The Bullet Point: An Ohio Commercial Law Bulletin
Is my agreement enforceable under the Statute of Frauds? The Bullet Point: Volume 3, Issue 17Read Time: 1 min
Open Meeting Act
State ex rel. More Bratenhal v. Village of Bratenahl, Slip Op. No. 2019-Ohio-3233.
This appeal involved a challenge to a village’s compliance with Ohio’s Open Meeting Act. Certain villagers challenged whether the village complied with the act when it elected a council officer by secret ballot. The Ohio Supreme Court ultimately held that this violated Ohio’s Open Meeting Act.
The Bullet Point: Ohio’s Open Meetings Act commands, “All meetings of any public body are declared to be public meetings open to the public at all times.” And it further provides, “A resolution, rule, or formal action of any kind is invalid unless adopted in an open meeting of the public body.” Likewise, the Act “shall be liberally construed to require public officials to take official action and to conduct all deliberations upon official business only in open meetings unless the subject matter is specifically excepted by law.”
Arbitration as a Class Action Defense
Gemarski v. PartsSource, Inc., Slip. Op. No. 2019-Ohio-3231.
In this appeal, the Ohio Supreme Court found that in a putative class action, “when the case originates with a single named plaintiff and that plaintiff is not subject to an arbitration agreement that was entered into by unnamed putative class members, the defendant need not raise a specific argument referring or relating to arbitration in the answer—Defendant may raise an argument that relates to arbitration against putative class members at the class certification stage of proceedings.”
The Bullet Point: Usually, unnamed putative class members are not parties to an action prior to class certification. “Certification of a class is the critical act which reifies the unnamed class members and, critically, renders them subject to the court’s power.” Because of this, and as the Ohio Supreme Court held, “it follows that if unnamed putative class members are not parties to an action, then a defendant is under no duty to raise in its answer, or at any time prior to the class-certification stage, defenses that relate only to those unnamed class members.”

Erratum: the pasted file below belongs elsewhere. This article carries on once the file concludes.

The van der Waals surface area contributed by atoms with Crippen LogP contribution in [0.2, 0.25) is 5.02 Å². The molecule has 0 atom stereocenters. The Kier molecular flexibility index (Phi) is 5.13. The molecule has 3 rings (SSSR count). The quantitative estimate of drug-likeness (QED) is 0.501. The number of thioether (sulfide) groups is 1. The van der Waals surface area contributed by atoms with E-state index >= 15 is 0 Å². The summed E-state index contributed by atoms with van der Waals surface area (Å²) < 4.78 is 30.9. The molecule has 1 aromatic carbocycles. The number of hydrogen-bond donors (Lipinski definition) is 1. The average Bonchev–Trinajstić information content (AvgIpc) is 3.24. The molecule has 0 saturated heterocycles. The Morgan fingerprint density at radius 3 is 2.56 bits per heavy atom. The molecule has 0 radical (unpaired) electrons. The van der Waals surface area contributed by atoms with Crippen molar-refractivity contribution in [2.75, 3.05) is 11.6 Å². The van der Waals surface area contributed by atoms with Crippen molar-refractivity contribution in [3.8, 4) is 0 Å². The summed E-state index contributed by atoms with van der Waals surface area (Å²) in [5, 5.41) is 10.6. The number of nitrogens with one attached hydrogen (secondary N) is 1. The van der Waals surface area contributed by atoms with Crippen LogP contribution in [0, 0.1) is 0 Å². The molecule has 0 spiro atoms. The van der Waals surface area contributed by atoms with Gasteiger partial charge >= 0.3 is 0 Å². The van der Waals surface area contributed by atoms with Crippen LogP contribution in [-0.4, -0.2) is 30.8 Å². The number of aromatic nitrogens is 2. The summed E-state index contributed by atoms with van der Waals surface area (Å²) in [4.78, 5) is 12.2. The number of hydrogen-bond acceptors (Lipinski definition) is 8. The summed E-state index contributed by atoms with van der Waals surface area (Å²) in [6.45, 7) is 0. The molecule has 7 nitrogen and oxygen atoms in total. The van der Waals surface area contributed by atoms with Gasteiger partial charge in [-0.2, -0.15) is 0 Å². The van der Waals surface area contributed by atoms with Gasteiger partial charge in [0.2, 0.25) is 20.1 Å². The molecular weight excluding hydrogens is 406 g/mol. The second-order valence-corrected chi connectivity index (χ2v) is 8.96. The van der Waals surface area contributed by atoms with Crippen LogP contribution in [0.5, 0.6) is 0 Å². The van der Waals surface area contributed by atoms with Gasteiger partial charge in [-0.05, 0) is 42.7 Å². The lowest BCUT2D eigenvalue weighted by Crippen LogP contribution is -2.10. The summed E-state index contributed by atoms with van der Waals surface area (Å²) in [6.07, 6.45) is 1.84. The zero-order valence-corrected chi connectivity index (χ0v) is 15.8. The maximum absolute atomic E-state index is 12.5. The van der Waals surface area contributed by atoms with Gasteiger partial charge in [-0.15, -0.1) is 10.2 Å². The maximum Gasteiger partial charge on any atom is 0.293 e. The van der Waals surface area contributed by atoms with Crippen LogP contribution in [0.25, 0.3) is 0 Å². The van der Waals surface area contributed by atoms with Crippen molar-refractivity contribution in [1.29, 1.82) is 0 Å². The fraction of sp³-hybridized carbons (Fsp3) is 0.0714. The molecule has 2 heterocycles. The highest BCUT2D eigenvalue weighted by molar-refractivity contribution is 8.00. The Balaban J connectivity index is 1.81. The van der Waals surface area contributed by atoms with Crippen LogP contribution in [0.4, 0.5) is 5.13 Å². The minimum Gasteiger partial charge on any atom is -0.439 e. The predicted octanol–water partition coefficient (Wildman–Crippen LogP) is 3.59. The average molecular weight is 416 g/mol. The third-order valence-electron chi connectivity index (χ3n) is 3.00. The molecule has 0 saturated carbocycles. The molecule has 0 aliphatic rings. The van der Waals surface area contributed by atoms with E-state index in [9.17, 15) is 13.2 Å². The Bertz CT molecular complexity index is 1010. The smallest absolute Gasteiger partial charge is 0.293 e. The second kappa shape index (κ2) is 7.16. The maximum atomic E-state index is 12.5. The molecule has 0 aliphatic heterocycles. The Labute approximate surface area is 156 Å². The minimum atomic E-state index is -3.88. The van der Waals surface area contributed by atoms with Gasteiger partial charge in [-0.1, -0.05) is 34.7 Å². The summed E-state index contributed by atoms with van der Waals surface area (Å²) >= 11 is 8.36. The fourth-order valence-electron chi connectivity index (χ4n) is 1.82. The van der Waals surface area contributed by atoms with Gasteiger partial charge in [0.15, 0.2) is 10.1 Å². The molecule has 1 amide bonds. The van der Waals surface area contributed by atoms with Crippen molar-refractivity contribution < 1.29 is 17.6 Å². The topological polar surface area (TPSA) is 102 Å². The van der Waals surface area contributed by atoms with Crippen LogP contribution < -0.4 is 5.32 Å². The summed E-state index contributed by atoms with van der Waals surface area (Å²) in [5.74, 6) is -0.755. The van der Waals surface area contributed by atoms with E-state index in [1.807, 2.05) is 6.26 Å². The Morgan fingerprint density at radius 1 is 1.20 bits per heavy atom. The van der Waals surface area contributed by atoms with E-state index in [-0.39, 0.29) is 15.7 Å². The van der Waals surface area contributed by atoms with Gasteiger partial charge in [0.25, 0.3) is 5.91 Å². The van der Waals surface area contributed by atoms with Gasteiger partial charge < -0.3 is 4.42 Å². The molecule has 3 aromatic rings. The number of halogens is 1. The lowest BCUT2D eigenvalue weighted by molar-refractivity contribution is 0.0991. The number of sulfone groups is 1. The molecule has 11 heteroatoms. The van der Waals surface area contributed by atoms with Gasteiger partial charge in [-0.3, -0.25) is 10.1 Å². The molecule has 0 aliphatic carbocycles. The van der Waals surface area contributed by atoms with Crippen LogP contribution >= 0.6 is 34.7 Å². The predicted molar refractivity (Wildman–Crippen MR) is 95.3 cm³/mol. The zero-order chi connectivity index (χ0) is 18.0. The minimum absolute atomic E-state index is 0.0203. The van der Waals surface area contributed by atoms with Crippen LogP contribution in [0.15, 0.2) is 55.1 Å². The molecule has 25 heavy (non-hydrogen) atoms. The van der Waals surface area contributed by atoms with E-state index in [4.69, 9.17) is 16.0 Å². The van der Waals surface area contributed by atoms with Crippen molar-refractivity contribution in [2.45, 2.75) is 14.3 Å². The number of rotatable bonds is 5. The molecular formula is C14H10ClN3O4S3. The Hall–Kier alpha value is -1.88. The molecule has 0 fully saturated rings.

Enforcing a Settlement Agreement
Pollock v. Trustar Funding, LLC, 8th Dist. Cuyahoga Nos. 107355 and 107679, 2019-Ohio-3272.
After determining that the trial court retained jurisdiction post-dismissal to enforce the terms of the settlement, the Eighth Appellate District found the trial court did not err when it enforced the terms of the agreement.
The Bullet Point: When a party dismisses a case pursuant to a settlement agreement, the trial court has jurisdiction to enforce a settlement agreement after a case is dismissed, if the dismissal entry incorporates the terms of the agreement or expressly states that the trial court retains jurisdiction. The Supreme Court of Ohio explained that the rationale for allowing the trial court to retain jurisdiction over a settlement agreement is that “[r]etaining jurisdiction provides the most efficient means of enforcing the agreement. It keeps the matter in the court most familiar with the parties’ claims, if not their settlement positions. And it keeps the parties from having to file another action.” The same holds true for consent judgments. A settlement agreement is governed by contract law.
“[T]o constitute a valid contract, there must be a meeting of the minds of the parties, and there must be an offer on the one side and an acceptance on the other.” “‘Meeting of the minds’ refers to the manifestation of mutual assent by the parties of an agreement to the exchange and consideration, or to the offer and acceptance.”
Statute of Frauds
Duncan v. Fifth Third Bank, 2d Dist. Greene No. 2018-CA-50, 2019-Ohio-3198.
In this appeal, the Second Appellate District found that any agreement between the parties was unenforceable because it violated the statute of frauds, and the promissory estoppel exception did not apply.
The Bullet Point: Ohio’s statute of frauds provides that an action on a contract for the sale of real property must be in writing and signed by the defendant. “Agreements that do not comply with the statute of frauds are unenforceable.” Promissory estoppel can be an exception to the statute of frauds in narrow circumstances. However, and as the Ohio Supreme Court has held, “the breach of an oral promise to sign an agreement does not remove an agreement from the signing requirement of the statute of frauds. Consequently, a party may not use promissory estoppel to bar the opposing party from asserting the affirmative defense of the statute of frauds.”
The Bullet Point is a biweekly update of recent, unique, and impactful cases in Ohio state and federal courts in the area of commercial litigation.